New Zealand's Todd Astle retires from all formats

After featuring in more than 300 domestic games and almost 20 internationals, he has called time on his playing career

Deivarayan Muthu
Todd Astle receives his WTC medal from NZC president Debbie Hockley, Christchurch, July 31, 2021

Todd Astle receives his WTC medal from NZC president Debbie Hockley  •  Getty Images

Todd Astle, the New Zealand legspinner and Canterbury stalwart, has retired from professional cricket, aged 36, after the Super Smash final last Saturday. Astle had already ended his red-ball career in 2020 and focussed on only limited-overs cricket in the past two years.
"Thanks for the memories. Thanks for the experiences, the learning and the growing," Astle posted on Instagram. "Thanks for the adversity, the people and of course the incredible journey it has been.
"It's time to finish as a player after 18 seasons and I can't help but feel but feel so proud of what you've taught and given me. It certainly has been a roller coaster with twists and turns along the way, but that's what makes the game so rewarding. I finish still enjoying the game and loving my craft. What an honour it has been to represent NZ as a Blackcap, my beloved Canterbury and also club OBC [Old Boys Collegians]."
In his last tournament, Astle took 11 wickets in as many games in the Super Smash at an excellent economy rate of 6.70. With Matt Henry on the sidelines and Henry Shipley and Ish Sodhi away with the New Zealand side in India, Astle led Canterbury's attack, but they ended up losing their third successive Super Smash final. Astle picked up 1 for 30 in his four overs in the final in Christchurch, where everything began for him back in 2005, when Gary Stead, the current New Zealand head coach, was still playing for Canterbury.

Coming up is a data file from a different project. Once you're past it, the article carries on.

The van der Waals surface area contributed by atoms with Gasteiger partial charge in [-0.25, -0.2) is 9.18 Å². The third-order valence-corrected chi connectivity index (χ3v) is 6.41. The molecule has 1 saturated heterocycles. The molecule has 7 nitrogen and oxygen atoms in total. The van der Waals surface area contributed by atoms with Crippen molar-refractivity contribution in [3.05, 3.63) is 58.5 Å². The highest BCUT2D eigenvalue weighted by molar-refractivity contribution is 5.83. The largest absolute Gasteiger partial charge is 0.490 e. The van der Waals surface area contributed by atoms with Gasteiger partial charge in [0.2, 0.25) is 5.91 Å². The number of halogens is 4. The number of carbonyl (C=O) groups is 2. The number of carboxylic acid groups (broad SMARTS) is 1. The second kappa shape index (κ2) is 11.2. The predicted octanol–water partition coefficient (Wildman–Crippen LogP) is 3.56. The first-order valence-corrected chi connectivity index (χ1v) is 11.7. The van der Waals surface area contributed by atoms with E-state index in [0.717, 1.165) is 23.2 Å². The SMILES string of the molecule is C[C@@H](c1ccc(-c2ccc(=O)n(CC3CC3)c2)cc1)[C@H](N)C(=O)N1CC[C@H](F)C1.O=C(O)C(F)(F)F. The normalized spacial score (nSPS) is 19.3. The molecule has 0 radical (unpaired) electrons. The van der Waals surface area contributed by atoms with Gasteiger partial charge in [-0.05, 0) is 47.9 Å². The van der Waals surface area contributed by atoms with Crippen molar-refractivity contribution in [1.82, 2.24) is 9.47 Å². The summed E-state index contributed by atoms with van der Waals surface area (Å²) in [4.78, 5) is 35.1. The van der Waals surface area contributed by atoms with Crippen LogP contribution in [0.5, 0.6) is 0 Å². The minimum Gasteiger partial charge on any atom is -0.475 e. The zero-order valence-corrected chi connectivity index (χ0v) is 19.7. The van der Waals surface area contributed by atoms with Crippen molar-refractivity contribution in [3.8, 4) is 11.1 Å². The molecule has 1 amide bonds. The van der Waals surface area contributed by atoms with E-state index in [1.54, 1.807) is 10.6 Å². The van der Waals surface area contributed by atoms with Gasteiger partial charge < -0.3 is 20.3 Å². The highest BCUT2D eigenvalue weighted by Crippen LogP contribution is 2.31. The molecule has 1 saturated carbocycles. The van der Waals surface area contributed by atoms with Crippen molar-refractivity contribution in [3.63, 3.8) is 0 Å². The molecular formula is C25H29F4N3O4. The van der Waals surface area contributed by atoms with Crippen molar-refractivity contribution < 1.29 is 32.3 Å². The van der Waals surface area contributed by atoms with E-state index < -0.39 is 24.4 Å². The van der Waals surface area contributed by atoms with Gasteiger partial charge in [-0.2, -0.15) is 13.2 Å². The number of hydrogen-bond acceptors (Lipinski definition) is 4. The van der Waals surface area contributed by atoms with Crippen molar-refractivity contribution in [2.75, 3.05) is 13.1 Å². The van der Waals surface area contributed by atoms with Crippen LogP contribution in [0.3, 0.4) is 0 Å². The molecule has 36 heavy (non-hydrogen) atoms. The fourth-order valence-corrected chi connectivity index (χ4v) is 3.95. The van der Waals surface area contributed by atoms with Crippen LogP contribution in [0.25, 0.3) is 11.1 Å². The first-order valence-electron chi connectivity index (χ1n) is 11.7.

Astle's international highlights include helping New Zealand qualify for the inaugural World Test Championship (WTC) final in 2021 with Stead and claiming 3 for 33 on ODI debut against West Indies in Whangarei in 2017. He was also part of the New Zealand T20 squad that reached its first-ever T20 World Cup final, in the UAE in 2021, though he played only the warm-ups in that tournament.
Astle made only sporadic appearances for New Zealand - 19 in all across nine years - but enjoyed a more prolific career for Canterbury, playing more than 300 domestic games. For someone who started his Under-19 and domestic career as a batter, Astle leaves as Canterbury's highest wicket-taker in first-class cricket with 334 strikes.
Astle had opened the batting alongside Martin Guptill for New Zealand in the 2005-06 Under-19 World Cup in Sri Lanka, where he emerged as the third-highest run-getter in the tournament behind India's Cheteshwar Pujara and England's Eoin Morgan, who had also retired earlier this week. But it was Astle's reinvention as a legspin-bowling allrounder transformed his career at Canterbury.
When fast bowler Chris Martin was called up to the New Zealand team in March 2010, Astle replaced him as a substitute and collected his maiden five-wicket haul on the fourth - and final - day to spin Canterbury to victory in Queenstown. From thereon, Astle took his bowling more seriously and was Canterbury's top wicket-taker when they won the Plunket Shield titles in 2010-11, 2013-14 and 2014-15. During those seasons, Astle especially thrived under Fulton's captaincy and when Fulton became head coach of Canterbury, he continued to use his wristspinner as an aggressive option.
Astle has also won the 50-over Ford Trophy, but the domestic T20 title kept eluding him and Canterbury. They haven't won it since 2005-06, when the inaugural edition of the competition was held. Astle had a chance to sign-off with that title, but Northern Districts spoiled what was his farewell at his home ground.
Astle became the second high-profile player at Canterbury to announce his retirement this season after Amy Satterthwaite.

Deivarayan Muthu is a sub-editor at ESPNcricinfo